Reading exam can test science, history

What gets tested gets taught. Ohio is trying to decide whether to test science and social studies every year, writes Aaron Churchill. It would prevent narrowing the curriculum to only math and English language arts. But teachers and parents already are complaining there’s too much testing.

shutterstock_156369128Core Knowledge Blog’s Lisa Hansel proposes a solution: Test students’ ability to read and comprehend science and social studies texts on topics they’ve been taught.

Reading comprehension tests contain a random smattering of “common” topics that “inevitably privilege students who have acquired broad knowledge (usually at home),” Hansel writes.

Unlike English language arts standards, science and social studies standards usually specify some core content to be taught in each grade.  All students will have a chance to learn the background knowledge and vocabulary necessary to understand the readings. “For the cost and time of just one test, we would have a decent gauge of three subjects,” writes Hansel.

It makes sense to me.

Reading tests hurt teaching

Testing “makes clear that every student matters,”, writes Fordham’s Andy Smarick.

Robert Pondiscio agrees. But reading tests “do more harm than good” by encouraging ineffective teaching practices, he writes in Prospect.

Reading comprehension is not a skill or a body of content that can be taught. The annual reading tests we administer to children through eighth grade are de facto tests of background knowledge and vocabulary. Moreover, they are not “instructionally sensitive.” Success or failure can have little to do with what is taught.

. . . a substantial body of research has consistently shown that reading comprehension relies on the reader knowing at least something about the topic he or she is reading about (and sometimes quite a lot). The effects of prior knowledge can be profound: Students who are ostensibly “poor” readers can suddenly comprehend quite well when reading about a subject they know a lot about — even outperforming “good” readers who lack background knowledge the “poor” readers possess.

Reading tests, however, treat reading comprehension as a broad, generalized skill.

Even the best schools find it much easier to raise math scores than reading scores, writes Pondiscio. That’s because math is learned primarily at school, while reading comprehension reflects the sum of children’s “experiences, interests, and knowledge, both in and out school.”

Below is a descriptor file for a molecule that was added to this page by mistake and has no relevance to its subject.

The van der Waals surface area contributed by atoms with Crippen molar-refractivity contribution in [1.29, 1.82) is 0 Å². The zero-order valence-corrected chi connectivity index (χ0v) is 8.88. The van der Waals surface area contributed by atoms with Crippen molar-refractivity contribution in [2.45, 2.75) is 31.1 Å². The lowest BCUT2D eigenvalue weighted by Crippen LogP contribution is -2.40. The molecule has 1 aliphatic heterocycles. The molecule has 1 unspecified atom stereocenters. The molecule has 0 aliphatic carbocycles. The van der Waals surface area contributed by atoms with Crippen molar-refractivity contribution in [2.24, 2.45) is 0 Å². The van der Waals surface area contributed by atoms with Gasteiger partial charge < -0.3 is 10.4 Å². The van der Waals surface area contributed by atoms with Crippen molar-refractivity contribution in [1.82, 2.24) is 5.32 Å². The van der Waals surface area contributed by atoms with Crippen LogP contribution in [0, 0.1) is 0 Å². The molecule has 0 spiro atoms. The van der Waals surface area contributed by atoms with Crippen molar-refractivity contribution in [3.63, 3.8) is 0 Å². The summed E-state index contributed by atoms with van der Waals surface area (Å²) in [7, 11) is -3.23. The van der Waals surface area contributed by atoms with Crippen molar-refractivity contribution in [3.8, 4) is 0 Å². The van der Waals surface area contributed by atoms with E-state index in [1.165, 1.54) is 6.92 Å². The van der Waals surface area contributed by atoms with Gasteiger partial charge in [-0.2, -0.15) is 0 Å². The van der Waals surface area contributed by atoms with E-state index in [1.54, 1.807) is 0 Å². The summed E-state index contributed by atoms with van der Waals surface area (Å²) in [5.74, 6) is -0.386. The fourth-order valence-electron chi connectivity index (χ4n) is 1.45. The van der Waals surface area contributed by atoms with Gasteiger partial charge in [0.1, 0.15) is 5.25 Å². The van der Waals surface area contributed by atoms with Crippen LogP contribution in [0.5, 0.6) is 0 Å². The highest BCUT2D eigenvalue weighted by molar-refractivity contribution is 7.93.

Text passages on reading tests don’t draw on what’s taught in school. New York’s Core-aligned fifth-grade reading test featured passages about BMX bike racing and sailing. The sixth-grade test featured a poem about “pit ponies,” horse and donkeys used in mines, and a passage on loggerhead turtles.

Some kids will have the background knowledge to understand these passages. Others will be clueless. And it will have little to do with the teacher’s competence.

Tests, not standards, “drive classroom practice,” writes Pondiscio.  Neither new nor old reading tests encourage teachers to build students’ knowledge so they can understand what they read.

He suggests making reading tests low stakes for teachers, testing decoding up to grade four and then using subject-matter tests or “curriculum-based tests with reading passages based on topics taught in school.” If fifth graders are learning about New York state history and astronomy, test them on readings about state history and astronomy. But that would require a common curriculum.

Tech levels reading, but is it too easy?

Should we tailor difficulty of a school text to child’s comfort level or make them sweat? asks Annie Murphy Paul on the Hechinger Report. Schools are using technology to adjust texts to students’ reading levels.

Newsela, an online reading program for students in grade three through high school offers stories about current events “written to multiple levels of complexity,” writes Paul.

File photo.  (AP Photo/Joerg Sarbach)For example, a standard news story might start:

“A man who traveled from Liberia to visit family members in Texas tested positive for Ebola on Tuesday, marking the outbreak’s first diagnosis outside of Africa, health officials said.”

An easier version would read: “A man who traveled from Liberia to visit family members in Texas tested positive for Ebola on Tuesday.”

Even simpler: “A man in Texas has tested positive for Ebola.”